Before he says, “follow me,” Jesus says, “take up and carry”—the call is conditioned by our prior acceptance that we bring the instrument of our own execution with us as we live the life of discipleship; the cross becomes the instrument of our execution because we live the life of discipleship.
Despite the varied approaches we may adopt in order to interpret Scripture, one thing seems clear: the New Testament demands a radically different way of treating our enemies than killing them. It may be the case, on this very point, that the heart of what makes Christianity so unusual and thoroughly scandalous is its understanding of its enemies. Jesus has given us a new way to deal with our adversaries: to forgive them.
When Jesus warns us that we will be hated, scorned, and persecuted for following him, and it turns out that we are not, somebody has gotten something wrong, and it ain’t the Lord.
This Issue Ultimately Comes Down To Trust
Just as followers of Jesus are not to take up the sword, we also should not imagine that we ourselves bring in the kingdom of God. The church-in-mission does not save the world or even ourselves. Rather, we have our eyes opened to see where God already is bringing something of the new Jerusalem into being, and then align our lives with that.
Christianity, when necessary, produces martyrs—not heroes. To physically attempt to secure one’s faith, one’s life, or the lives of others, runs counter to Christianity’s central declaration that Jesus is Lord.
This is the central question posed to pacifists. It is not the question, Are we willing to die?, but rather, Are we willing to let others die for our convictions?
If the Kingdom of God has broken in, and will ultimately triumph, then the church is to live proleptically according to the now-present-and-coming Kingdom. To live proleptically means to live now according to something that is still yet in the future, that is, a future reality so sure to come to pass that we live according to that reality even now. In the case of war and peace, we are so confident that the peaceable Kingdom of God will finally triumph over war, hostility, and death-dealing that we live now according to that coming reality.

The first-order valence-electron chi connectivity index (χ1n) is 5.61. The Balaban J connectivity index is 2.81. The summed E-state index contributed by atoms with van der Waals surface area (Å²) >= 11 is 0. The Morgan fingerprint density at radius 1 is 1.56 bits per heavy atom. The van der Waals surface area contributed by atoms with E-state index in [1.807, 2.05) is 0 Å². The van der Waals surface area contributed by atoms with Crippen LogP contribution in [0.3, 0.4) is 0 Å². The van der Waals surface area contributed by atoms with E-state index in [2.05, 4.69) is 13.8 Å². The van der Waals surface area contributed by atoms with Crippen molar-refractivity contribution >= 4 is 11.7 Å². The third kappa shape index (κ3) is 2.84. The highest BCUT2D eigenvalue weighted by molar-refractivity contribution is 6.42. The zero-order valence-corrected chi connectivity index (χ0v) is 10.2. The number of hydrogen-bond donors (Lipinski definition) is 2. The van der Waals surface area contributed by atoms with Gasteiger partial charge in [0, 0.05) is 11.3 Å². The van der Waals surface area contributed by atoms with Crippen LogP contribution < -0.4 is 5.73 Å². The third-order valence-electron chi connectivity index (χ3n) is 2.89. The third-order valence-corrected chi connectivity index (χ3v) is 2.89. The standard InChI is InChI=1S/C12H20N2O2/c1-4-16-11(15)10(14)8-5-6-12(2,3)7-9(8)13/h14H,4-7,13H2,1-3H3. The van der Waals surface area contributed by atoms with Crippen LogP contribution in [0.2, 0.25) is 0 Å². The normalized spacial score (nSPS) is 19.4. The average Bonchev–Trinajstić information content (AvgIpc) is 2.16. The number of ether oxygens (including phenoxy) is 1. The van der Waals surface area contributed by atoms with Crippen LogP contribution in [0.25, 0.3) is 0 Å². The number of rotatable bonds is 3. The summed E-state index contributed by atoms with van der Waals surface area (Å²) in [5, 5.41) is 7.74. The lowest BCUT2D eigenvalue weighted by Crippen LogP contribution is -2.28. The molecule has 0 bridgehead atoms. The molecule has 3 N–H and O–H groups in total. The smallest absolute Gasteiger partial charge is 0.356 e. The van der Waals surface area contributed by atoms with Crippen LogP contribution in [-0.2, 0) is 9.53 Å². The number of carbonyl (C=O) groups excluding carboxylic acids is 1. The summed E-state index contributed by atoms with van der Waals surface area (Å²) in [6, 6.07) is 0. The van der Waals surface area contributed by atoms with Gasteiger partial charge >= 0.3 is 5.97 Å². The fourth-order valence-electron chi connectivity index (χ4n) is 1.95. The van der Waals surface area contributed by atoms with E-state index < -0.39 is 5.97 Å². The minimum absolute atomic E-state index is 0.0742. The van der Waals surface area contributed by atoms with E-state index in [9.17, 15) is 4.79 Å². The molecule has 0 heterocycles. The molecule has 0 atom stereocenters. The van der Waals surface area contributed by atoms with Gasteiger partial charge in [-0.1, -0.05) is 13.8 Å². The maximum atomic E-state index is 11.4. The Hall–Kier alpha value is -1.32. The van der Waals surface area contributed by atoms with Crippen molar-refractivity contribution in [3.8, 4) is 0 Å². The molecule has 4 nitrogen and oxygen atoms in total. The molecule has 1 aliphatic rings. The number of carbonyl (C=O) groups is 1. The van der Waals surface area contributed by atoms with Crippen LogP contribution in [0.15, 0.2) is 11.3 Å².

My Favorite Quote
In truth, we live in a sinful, fallen world where we cannot secure our existence, or that of our friends and families, against all potential aggressors. To live as if we can is simply to deny the reality of sin. To live as if we must is simply to deny the reality of resurrection. What disarms the aggressor is not our better ability to use and implement violence, but to be freed from the grip of fear it has over us. Life belongs to God. Its unjust ending cries out for justification, and we cannot but believe that God will somehow justify those who suffer such a fate. “We believe in the resurrection of the body.”
There are many counterarguments which go far beyond the scope of this post. I had them as well. And this book did an unbelievable job dismantling them. I cannot recommend this book strongly enough, especially for men.
As I mentioned above, a few of the other books that have caused this type of reaction in me are The Naked Gospel, Myth of a Christian Nation, and God of the Possible. One final thought from this book about reading challenging types of books in the first place: “It is our responsibility to wrestle with the verses that trouble us as much as we preach the verses that inspire us.”